Río Tinto: A Terrestrial Analogue for Life on Mars?
Forty years ago NASA launched the Viking program- often considered to be the first astrobiological mission devoted to the search of life on Mars. After this mission, it was concluded that life had little chance of survival on the Red Planet due to extreme conditions experienced across the surface by the exploratory probes.
Important advances in microbiological science have since challenged this pessimistic viewpoint. Microorganisms known as ‘extremophiles’ are now found to flourish in some of the most uninhabitable environments on Earth, allowing us to appreciate how robust and adaptable life is and strengthening the evaluation that it could indeed exist beyond Earth.
The Río Tinto (‘Red River’) which runs through Spain is a well-known example of extreme conditions on Earth. The river has such a high concentration of soluble iron that the water runs a deep red colour and tests at an acidic pH (<3) along its entire 92km length. The river is polluted with strong concentrations of heavy metals from mining processes (which began as far back as 3000BC) and is recorded as one of the most polluted streams in the world.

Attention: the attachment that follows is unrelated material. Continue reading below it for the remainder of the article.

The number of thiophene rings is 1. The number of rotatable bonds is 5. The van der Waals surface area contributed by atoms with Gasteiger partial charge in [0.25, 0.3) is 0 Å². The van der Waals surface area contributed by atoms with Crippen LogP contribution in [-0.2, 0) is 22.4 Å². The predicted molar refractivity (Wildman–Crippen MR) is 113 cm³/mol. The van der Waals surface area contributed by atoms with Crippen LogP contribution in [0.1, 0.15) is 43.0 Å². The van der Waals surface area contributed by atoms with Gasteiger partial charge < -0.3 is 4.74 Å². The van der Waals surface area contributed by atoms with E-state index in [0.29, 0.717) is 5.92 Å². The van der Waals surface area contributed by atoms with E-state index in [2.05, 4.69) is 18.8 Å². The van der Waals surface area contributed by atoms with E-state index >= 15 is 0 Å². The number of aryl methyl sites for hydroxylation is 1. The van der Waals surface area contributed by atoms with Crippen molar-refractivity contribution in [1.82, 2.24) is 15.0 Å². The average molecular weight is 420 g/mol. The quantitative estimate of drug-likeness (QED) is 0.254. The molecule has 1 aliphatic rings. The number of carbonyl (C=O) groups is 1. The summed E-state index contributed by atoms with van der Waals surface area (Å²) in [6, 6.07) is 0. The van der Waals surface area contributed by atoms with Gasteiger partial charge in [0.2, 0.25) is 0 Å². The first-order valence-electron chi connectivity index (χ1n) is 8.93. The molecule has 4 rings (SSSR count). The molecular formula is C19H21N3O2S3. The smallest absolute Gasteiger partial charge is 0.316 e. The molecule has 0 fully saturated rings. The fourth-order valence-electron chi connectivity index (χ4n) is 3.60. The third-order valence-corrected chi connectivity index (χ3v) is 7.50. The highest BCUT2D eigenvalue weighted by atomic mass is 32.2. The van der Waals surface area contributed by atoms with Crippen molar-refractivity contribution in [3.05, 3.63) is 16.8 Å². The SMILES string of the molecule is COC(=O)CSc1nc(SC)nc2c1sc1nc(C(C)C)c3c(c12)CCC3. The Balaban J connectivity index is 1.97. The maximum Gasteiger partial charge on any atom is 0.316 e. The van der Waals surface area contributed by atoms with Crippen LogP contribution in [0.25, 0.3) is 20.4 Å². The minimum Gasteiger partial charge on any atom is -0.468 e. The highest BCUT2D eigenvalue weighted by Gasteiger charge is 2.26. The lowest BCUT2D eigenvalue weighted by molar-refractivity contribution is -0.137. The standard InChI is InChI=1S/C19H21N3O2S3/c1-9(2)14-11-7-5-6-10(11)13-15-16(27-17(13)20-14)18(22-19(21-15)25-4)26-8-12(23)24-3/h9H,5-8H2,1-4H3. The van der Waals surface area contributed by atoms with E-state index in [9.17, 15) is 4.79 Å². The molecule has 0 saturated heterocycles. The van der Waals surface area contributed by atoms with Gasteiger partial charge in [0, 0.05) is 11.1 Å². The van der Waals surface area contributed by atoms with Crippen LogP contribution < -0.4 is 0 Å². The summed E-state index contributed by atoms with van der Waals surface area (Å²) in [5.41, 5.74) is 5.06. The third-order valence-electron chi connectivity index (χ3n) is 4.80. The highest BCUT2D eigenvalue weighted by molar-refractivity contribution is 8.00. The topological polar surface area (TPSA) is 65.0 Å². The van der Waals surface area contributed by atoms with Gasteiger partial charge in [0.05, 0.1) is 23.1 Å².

Despite all of this, the river tests remarkably high for microdiversity, acting as an ecological niche for at least 1300 difference species of algae, fungi and bacteria- 80% of which correspond with the iron cycle. In fact, the high levels of soluble iron help absorb harmful UV rays, protecting organisms under the surface. Other unique biological arrangements throughout the Río Tinto demonstrate the complex, multicellular systems which can develop even in extreme conditions.
More recently, the 2004 NASA rover ‘Opportunity’ was sent to explore Meridiani Planum and identified iron units of haematite, goethite and jarosite. The composition of rocks collected match well with the water chemistry found at Río Tinto, with jarosite, in particular, being known to form in very acidic conditions.
Similar lithological units to those found on Mars are also found in the Tinto basin system and, as such, give Río Tinto the possible status of geochemical and mineralogical terrestrial analogue to the geomicrobiological processes which may have driven the generation of abundant iron oxides on the surface of Mars, giving the planet its unique red colour.
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